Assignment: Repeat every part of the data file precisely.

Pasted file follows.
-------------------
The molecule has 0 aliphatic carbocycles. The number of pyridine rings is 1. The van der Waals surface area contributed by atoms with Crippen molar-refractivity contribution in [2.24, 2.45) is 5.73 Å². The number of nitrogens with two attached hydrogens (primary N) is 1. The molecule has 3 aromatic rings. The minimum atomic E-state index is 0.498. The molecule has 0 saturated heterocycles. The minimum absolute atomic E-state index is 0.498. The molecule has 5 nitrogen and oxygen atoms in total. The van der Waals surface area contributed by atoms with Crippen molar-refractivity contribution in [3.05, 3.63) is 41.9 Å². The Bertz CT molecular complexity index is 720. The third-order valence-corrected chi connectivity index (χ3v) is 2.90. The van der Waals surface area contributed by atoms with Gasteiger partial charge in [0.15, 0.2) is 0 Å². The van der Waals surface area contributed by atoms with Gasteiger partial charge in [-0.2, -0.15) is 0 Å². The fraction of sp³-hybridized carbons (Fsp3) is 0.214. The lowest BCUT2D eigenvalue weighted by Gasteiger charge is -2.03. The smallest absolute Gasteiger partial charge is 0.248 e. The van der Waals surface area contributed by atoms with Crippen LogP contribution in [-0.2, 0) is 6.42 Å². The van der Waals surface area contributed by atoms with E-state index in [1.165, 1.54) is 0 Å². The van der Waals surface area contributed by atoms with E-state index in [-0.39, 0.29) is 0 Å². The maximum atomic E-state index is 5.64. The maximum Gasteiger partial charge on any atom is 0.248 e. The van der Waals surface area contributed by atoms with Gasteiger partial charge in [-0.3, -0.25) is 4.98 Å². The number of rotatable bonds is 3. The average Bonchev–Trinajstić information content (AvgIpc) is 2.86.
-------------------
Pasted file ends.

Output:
The molecule has 0 aliphatic carbocycles. The number of pyridine rings is 1. The van der Waals surface area contributed by atoms with Crippen molar-refractivity contribution in [2.24, 2.45) is 5.73 Å². The number of nitrogens with two attached hydrogens (primary N) is 1. The molecule has 3 aromatic rings. The minimum atomic E-state index is 0.498. The molecule has 0 saturated heterocycles. The minimum absolute atomic E-state index is 0.498. The molecule has 5 nitrogen and oxygen atoms in total. The van der Waals surface area contributed by atoms with Crippen molar-refractivity contribution in [3.05, 3.63) is 41.9 Å². The Bertz CT molecular complexity index is 720. The third-order valence-corrected chi connectivity index (χ3v) is 2.90. The van der Waals surface area contributed by atoms with Gasteiger partial charge in [0.15, 0.2) is 0 Å². The van der Waals surface area contributed by atoms with Gasteiger partial charge in [-0.2, -0.15) is 0 Å². The fraction of sp³-hybridized carbons (Fsp3) is 0.214. The lowest BCUT2D eigenvalue weighted by Gasteiger charge is -2.03. The smallest absolute Gasteiger partial charge is 0.248 e. The van der Waals surface area contributed by atoms with Crippen LogP contribution in [-0.2, 0) is 6.42 Å². The van der Waals surface area contributed by atoms with E-state index in [1.165, 1.54) is 0 Å². The van der Waals surface area contributed by atoms with E-state index in [-0.39, 0.29) is 0 Å². The maximum atomic E-state index is 5.64. The maximum Gasteiger partial charge on any atom is 0.248 e. The van der Waals surface area contributed by atoms with Gasteiger partial charge in [-0.3, -0.25) is 4.98 Å². The number of rotatable bonds is 3. The average Bonchev–Trinajstić information content (AvgIpc) is 2.86.